Nightbringer | The Arthurian Online Encyclopedia


“Broken bridge”

Pontefract is a historic town in West Yorkshire, England.

It is named as one of Arthur’s castles in Yder.

Pontefract | 0 to 800 AD

The name “Pontefract” is derived from Latin, meaning “broken bridge,” and it is believed to refer to an ancient Roman road or bridge in the area.

Roman Period and Post-Roman Period
In the centuries leading up to 0 AD, Britain was part of the Roman Empire. Roman roads and infrastructure were built across the region, connecting various settlements. The construction of Roman roads and forts in the area might have influenced the development of local communities.

The Roman Empire withdrew from Britain in the early fifth century, leading to a period often referred to as the Sub-Roman or Early Medieval period. The region likely saw changes in governance and local dynamics as Roman structures gave way to emerging Anglo-Saxon influence.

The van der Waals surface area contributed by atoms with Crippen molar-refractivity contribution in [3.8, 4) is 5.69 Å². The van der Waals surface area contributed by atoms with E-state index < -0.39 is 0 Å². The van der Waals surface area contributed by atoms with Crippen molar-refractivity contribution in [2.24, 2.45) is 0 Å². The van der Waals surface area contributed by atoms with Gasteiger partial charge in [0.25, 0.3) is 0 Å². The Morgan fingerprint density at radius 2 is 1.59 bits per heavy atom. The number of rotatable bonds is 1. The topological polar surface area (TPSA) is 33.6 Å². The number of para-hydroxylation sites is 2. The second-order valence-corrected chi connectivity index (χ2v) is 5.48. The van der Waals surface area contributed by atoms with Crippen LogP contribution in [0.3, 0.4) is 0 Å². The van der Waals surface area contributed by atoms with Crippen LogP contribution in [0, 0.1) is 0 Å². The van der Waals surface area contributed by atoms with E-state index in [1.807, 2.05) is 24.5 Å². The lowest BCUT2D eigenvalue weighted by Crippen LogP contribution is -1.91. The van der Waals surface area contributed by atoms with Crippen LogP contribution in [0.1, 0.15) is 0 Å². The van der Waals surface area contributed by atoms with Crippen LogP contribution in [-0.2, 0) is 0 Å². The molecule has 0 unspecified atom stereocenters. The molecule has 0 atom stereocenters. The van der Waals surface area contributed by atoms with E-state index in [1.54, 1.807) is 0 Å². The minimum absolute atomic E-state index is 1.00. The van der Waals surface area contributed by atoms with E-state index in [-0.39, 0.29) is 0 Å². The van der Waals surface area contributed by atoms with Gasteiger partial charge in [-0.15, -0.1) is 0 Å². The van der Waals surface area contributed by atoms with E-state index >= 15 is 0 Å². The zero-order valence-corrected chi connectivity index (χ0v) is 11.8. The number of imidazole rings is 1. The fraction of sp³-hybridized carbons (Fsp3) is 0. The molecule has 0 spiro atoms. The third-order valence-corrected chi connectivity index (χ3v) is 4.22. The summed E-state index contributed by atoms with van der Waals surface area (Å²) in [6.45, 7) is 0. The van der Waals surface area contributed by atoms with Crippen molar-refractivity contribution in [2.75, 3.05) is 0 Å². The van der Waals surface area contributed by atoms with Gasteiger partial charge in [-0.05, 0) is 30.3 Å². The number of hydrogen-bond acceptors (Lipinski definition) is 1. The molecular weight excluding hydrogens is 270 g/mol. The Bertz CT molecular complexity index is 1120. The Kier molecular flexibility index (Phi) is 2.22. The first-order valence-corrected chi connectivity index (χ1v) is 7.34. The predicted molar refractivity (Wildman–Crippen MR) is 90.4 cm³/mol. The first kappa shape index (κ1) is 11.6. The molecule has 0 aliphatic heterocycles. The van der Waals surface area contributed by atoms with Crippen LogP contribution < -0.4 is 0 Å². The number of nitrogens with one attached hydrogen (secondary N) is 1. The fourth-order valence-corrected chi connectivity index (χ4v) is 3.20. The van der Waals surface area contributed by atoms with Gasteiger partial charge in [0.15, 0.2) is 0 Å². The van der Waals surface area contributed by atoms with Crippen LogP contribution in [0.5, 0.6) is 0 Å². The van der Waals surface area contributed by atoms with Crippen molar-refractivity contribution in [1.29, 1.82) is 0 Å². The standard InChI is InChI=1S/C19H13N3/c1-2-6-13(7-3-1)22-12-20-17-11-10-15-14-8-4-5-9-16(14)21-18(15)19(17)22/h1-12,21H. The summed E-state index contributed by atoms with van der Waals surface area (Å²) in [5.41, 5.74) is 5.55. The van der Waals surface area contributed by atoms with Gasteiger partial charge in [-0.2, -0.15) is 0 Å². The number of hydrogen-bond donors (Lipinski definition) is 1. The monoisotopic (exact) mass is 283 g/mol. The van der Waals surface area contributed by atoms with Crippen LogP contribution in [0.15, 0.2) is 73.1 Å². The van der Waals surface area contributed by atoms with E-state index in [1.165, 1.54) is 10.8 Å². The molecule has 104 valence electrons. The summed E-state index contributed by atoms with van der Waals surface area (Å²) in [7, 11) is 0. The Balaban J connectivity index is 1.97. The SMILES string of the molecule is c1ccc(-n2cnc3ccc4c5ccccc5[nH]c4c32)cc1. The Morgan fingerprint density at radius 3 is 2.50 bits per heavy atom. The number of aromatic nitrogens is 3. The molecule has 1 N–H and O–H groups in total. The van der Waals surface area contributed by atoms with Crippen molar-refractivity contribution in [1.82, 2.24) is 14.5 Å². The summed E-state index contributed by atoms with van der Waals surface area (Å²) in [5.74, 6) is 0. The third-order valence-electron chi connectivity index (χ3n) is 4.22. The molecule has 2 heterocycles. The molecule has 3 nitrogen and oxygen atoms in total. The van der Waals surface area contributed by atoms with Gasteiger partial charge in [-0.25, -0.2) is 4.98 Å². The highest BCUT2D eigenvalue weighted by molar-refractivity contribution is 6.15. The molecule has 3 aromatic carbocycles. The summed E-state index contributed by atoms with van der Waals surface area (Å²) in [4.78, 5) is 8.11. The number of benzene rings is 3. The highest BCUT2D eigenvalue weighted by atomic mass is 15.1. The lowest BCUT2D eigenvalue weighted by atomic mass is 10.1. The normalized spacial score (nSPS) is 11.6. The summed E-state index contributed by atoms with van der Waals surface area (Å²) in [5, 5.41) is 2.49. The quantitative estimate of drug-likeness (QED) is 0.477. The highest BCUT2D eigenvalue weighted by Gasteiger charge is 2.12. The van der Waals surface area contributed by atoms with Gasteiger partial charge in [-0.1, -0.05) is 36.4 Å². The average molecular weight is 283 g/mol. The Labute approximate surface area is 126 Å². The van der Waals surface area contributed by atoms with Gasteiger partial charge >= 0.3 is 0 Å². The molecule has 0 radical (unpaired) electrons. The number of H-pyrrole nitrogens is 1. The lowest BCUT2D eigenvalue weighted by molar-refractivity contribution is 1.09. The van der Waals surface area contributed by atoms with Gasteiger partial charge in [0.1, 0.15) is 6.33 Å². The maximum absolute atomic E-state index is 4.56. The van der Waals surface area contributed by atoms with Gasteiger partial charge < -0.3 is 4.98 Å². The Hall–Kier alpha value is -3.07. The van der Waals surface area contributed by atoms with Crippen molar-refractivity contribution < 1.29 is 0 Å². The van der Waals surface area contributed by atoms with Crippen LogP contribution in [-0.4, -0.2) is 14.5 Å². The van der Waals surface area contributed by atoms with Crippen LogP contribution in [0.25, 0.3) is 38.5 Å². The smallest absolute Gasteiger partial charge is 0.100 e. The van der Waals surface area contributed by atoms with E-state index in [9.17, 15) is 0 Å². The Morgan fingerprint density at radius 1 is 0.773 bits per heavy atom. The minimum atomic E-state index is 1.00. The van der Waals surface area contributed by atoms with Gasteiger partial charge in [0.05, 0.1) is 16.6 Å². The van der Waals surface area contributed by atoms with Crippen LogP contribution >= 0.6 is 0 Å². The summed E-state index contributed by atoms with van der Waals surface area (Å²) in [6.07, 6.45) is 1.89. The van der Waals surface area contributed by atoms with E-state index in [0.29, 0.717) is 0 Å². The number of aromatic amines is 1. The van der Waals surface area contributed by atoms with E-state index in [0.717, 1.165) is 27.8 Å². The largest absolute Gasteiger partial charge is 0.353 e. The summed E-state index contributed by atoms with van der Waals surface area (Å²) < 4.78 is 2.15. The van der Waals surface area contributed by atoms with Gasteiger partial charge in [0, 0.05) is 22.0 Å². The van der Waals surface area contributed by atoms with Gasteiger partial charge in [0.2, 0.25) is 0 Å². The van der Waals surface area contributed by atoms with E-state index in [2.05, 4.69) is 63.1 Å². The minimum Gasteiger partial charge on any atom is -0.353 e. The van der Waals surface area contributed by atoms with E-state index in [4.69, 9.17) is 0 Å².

Anglo-Saxon Influence
The Anglo-Saxons, a group of Germanic tribes, gradually migrated and settled in Britain during the early medieval period. The specific details of settlements and developments in the Pontefract area during this time are not well-documented.

Early Medieval Period
The eighth century was part of the Early Medieval period, characterized by the formation of Anglo-Saxon kingdoms. While there might have been local communities and perhaps early ecclesiastical sites, the lack of detailed records makes it challenging to provide a specific history for Pontefract during this period.

Yder | Early 13th century